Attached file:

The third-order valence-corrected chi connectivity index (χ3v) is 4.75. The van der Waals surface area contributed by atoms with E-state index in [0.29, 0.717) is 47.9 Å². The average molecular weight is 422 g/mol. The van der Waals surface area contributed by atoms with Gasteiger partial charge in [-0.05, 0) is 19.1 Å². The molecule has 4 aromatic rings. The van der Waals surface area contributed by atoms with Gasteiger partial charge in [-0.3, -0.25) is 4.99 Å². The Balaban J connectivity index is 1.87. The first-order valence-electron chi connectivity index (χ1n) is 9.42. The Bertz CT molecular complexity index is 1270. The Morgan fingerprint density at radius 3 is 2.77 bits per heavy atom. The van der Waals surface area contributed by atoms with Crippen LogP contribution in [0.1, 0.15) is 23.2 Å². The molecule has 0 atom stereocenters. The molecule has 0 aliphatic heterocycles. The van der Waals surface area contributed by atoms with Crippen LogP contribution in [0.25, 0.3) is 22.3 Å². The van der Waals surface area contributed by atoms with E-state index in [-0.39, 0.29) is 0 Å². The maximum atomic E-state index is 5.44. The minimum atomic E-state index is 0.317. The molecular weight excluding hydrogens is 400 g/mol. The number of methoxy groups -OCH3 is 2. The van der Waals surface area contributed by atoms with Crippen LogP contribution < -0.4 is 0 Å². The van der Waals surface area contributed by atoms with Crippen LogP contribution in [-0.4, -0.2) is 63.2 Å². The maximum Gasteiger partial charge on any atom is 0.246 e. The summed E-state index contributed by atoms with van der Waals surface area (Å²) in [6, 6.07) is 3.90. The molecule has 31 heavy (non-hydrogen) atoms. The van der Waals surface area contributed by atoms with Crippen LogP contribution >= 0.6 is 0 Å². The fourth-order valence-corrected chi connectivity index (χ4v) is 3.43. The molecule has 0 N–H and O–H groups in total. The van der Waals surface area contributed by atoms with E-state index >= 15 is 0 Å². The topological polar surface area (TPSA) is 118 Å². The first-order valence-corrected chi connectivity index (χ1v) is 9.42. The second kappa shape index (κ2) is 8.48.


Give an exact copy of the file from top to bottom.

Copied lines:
The third-order valence-corrected chi connectivity index (χ3v) is 4.75. The van der Waals surface area contributed by atoms with E-state index in [0.29, 0.717) is 47.9 Å². The average molecular weight is 422 g/mol. The van der Waals surface area contributed by atoms with Gasteiger partial charge in [-0.05, 0) is 19.1 Å². The molecule has 4 aromatic rings. The van der Waals surface area contributed by atoms with Gasteiger partial charge in [-0.3, -0.25) is 4.99 Å². The Balaban J connectivity index is 1.87. The first-order valence-electron chi connectivity index (χ1n) is 9.42. The Bertz CT molecular complexity index is 1270. The Morgan fingerprint density at radius 3 is 2.77 bits per heavy atom. The van der Waals surface area contributed by atoms with Crippen LogP contribution in [0.1, 0.15) is 23.2 Å². The molecule has 0 atom stereocenters. The molecule has 0 aliphatic heterocycles. The van der Waals surface area contributed by atoms with Crippen LogP contribution in [0.25, 0.3) is 22.3 Å². The van der Waals surface area contributed by atoms with E-state index in [-0.39, 0.29) is 0 Å². The maximum atomic E-state index is 5.44. The minimum atomic E-state index is 0.317. The molecular weight excluding hydrogens is 400 g/mol. The number of methoxy groups -OCH3 is 2. The van der Waals surface area contributed by atoms with Crippen LogP contribution < -0.4 is 0 Å². The van der Waals surface area contributed by atoms with Crippen LogP contribution in [-0.4, -0.2) is 63.2 Å². The maximum Gasteiger partial charge on any atom is 0.246 e. The summed E-state index contributed by atoms with van der Waals surface area (Å²) in [6, 6.07) is 3.90. The molecule has 31 heavy (non-hydrogen) atoms. The van der Waals surface area contributed by atoms with Crippen LogP contribution >= 0.6 is 0 Å². The fourth-order valence-corrected chi connectivity index (χ4v) is 3.43. The molecule has 0 N–H and O–H groups in total. The van der Waals surface area contributed by atoms with E-state index >= 15 is 0 Å². The topological polar surface area (TPSA) is 118 Å². The first-order valence-corrected chi connectivity index (χ1v) is 9.42. The second kappa shape index (κ2) is 8.48.